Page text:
Today a baby rat fell from the rafters while we were practicing yoga. He was so small, his eyes hadn’t even opened yet. The little Indian woman who wears the colorful scarves on her head, and cooks, cleans, and gardens here happened to be passing through the studio just then. She whisked out through a side door, and then returned moments later with a broom and a dustpan. She swept the tiny rat into the dustpan and was preparing to take him outside. A small group had gathered around to see the helpless creature.
I ran up and peered over someone’s shoulder. The rat was curled into the dustpan, his tiny paws clinging to the ridged plastic, his tail wrapping around him. As everyone pushed for a better look, he gave a tiny squeak. I nearly melted. She was going to put him outside to die, so I stepped in, hoping to save him. My yoga teacher joked, “What are you going to do, Sarah? Take him home to live with you?” I knew it was senseless to try to save a baby rat, but I felt like I needed to do something. He was moments away from being cast away to die.
I took the dustpan from the Indian woman, and said I’d be right back. I carried the rat to my room, and set the dustpan with his tiny body in it just outside my door. I looked around the room quickly, hoping to find something to put him in, but I knew it was useless. I’d already done a mental scan of my things, and I knew that the belongings in my backpack did not contain a cage, a feeding bottle, or even a bit of sawdust to make him comfortable. Still, I wanted to do something. The knowledge that I would have to feed him multiple times a day crept into my mind. What would I give him? A capful of soymilk? Crumbs from a box of crackers? I had no idea how I would take care of such a little thing, so I pushed the thoughts out of my mind.
A bit later, empty-handed and beaten, I decided to let him go. I couldn’t keep him in my room without a cage, or a box, or something he could live in. Maybe the yoga teacher and the little Indian woman were right- maybe it was best to just put him outside. I carried the dustpan out into the yard, and placed the little rat onto a mound of grass surrounded by ivy and rocks. He made his way blindly forward, and I nearly cried. I said a little prayer that Nature would look after him, and maybe provide him with his first meal away from his mother. I made sure he was in the sunlight so he would be warm.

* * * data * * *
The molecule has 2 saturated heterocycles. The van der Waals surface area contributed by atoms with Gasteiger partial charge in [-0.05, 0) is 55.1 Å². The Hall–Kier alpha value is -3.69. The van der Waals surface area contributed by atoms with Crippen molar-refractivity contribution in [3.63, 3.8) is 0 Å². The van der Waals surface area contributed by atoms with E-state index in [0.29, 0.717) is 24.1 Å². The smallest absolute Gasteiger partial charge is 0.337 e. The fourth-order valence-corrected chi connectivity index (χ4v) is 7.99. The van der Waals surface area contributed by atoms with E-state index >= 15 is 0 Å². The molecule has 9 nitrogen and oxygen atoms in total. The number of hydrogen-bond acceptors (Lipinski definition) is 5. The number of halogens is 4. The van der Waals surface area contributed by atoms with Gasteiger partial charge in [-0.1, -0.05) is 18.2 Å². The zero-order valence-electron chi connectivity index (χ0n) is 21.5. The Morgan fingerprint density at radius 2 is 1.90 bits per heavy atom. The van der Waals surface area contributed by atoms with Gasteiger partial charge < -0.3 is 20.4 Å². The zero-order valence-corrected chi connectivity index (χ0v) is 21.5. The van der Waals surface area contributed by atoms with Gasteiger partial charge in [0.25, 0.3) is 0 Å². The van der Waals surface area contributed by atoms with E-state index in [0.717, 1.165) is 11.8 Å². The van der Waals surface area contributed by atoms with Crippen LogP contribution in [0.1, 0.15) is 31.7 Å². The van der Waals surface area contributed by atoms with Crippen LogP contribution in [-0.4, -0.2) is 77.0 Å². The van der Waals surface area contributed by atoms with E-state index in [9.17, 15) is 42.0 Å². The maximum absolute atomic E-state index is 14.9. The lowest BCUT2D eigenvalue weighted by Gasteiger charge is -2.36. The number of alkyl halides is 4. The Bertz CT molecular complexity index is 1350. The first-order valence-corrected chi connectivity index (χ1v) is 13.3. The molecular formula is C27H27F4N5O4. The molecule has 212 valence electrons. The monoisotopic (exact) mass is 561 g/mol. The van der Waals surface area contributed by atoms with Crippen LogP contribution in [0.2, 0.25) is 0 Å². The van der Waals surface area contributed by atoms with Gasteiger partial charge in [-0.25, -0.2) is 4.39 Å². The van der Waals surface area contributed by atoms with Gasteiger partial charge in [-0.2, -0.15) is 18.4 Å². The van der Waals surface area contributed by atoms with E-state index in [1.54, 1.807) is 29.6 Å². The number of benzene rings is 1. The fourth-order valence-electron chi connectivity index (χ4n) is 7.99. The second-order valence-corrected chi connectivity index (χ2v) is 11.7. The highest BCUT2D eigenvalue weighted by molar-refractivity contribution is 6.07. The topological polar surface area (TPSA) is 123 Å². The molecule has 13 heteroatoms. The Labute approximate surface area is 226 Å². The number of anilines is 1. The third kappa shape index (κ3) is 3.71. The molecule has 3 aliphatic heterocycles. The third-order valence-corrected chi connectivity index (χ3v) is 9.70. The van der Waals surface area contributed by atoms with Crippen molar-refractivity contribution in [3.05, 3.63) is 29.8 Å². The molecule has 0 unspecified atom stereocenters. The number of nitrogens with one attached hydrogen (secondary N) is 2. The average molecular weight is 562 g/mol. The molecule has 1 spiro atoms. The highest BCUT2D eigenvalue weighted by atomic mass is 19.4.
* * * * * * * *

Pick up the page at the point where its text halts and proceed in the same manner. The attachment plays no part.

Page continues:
When I returned to class, the teacher asked me how it went. I told her I had nothing to put him in, so I let him go. But she had been thinking. “When class is over,” she said, “I’ll give you a little box that I have in my room. I might even have some shredded clothing you can use as bedding.” I agreed that it was a good idea, and went on to do shoulder stands. A bit later, as we had just gotten into our relaxation poses, the monsoon arrived. Within moments, the cone-shaped tin roof was reverberating with the sound of the violent downpour, and thunder was booming all throughout the valley. It was so loud, the teacher stopped talking us through the pose because it was useless. We couldn’t hear a word. Balanced in halasana for the next fifteen minutes, all I could think about was the rat. He must be freezing. He must be drenched.
Lila let us out of the pose early, and I jumped up and ran out the door. I grabbed someone’s umbrella and trotted down the slick pathway to where I had deposited him. I crouched down in the rain, only slightly protected under the umbrella, and looked at the spot I had put him. He was gone. I couldn’t imagine him having gone far, though, as he was so tiny he could hardly walk. I lifted ferns, and cleared grasses out of the way. I peered under sticks and into the tiny gulley of rushing water behind the patch of grass. No rat. I searched for a long time, but to no avail. The rat was gone. I remembered belatedly the quick gray cat that lives on the grounds. I’ve seen him chasing and being chased by mongooses. He darts around like a naughty shadow, appearing when you least expect him. In a way, I hope he got the rat. That way, the tiny creature would have been saved from the relentless monsoons. But still…
I will always mourn, I will always pray, for the little rat who got away.